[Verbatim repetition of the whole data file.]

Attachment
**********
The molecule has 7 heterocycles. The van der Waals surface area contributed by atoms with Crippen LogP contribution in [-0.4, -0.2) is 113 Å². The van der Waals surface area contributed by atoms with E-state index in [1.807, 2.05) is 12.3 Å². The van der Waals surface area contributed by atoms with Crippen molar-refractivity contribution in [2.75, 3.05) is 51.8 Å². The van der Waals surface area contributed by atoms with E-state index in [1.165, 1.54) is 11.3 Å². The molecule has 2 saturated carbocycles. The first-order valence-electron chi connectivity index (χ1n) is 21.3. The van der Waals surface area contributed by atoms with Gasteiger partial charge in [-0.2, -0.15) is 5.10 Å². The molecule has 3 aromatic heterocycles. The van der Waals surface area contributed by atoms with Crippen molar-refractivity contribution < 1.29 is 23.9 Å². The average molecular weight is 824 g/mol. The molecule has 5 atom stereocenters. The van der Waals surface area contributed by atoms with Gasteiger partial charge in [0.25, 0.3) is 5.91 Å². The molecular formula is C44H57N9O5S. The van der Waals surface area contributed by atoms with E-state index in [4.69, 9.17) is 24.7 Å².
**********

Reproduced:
The molecule has 7 heterocycles. The van der Waals surface area contributed by atoms with Crippen LogP contribution in [-0.4, -0.2) is 113 Å². The van der Waals surface area contributed by atoms with E-state index in [1.807, 2.05) is 12.3 Å². The van der Waals surface area contributed by atoms with Crippen molar-refractivity contribution in [2.75, 3.05) is 51.8 Å². The van der Waals surface area contributed by atoms with E-state index in [1.165, 1.54) is 11.3 Å². The molecule has 2 saturated carbocycles. The first-order valence-electron chi connectivity index (χ1n) is 21.3. The van der Waals surface area contributed by atoms with Gasteiger partial charge in [-0.2, -0.15) is 5.10 Å². The molecule has 3 aromatic heterocycles. The van der Waals surface area contributed by atoms with Crippen molar-refractivity contribution < 1.29 is 23.9 Å². The average molecular weight is 824 g/mol. The molecule has 5 atom stereocenters. The van der Waals surface area contributed by atoms with Gasteiger partial charge in [0.25, 0.3) is 5.91 Å². The molecular formula is C44H57N9O5S. The van der Waals surface area contributed by atoms with E-state index in [4.69, 9.17) is 24.7 Å².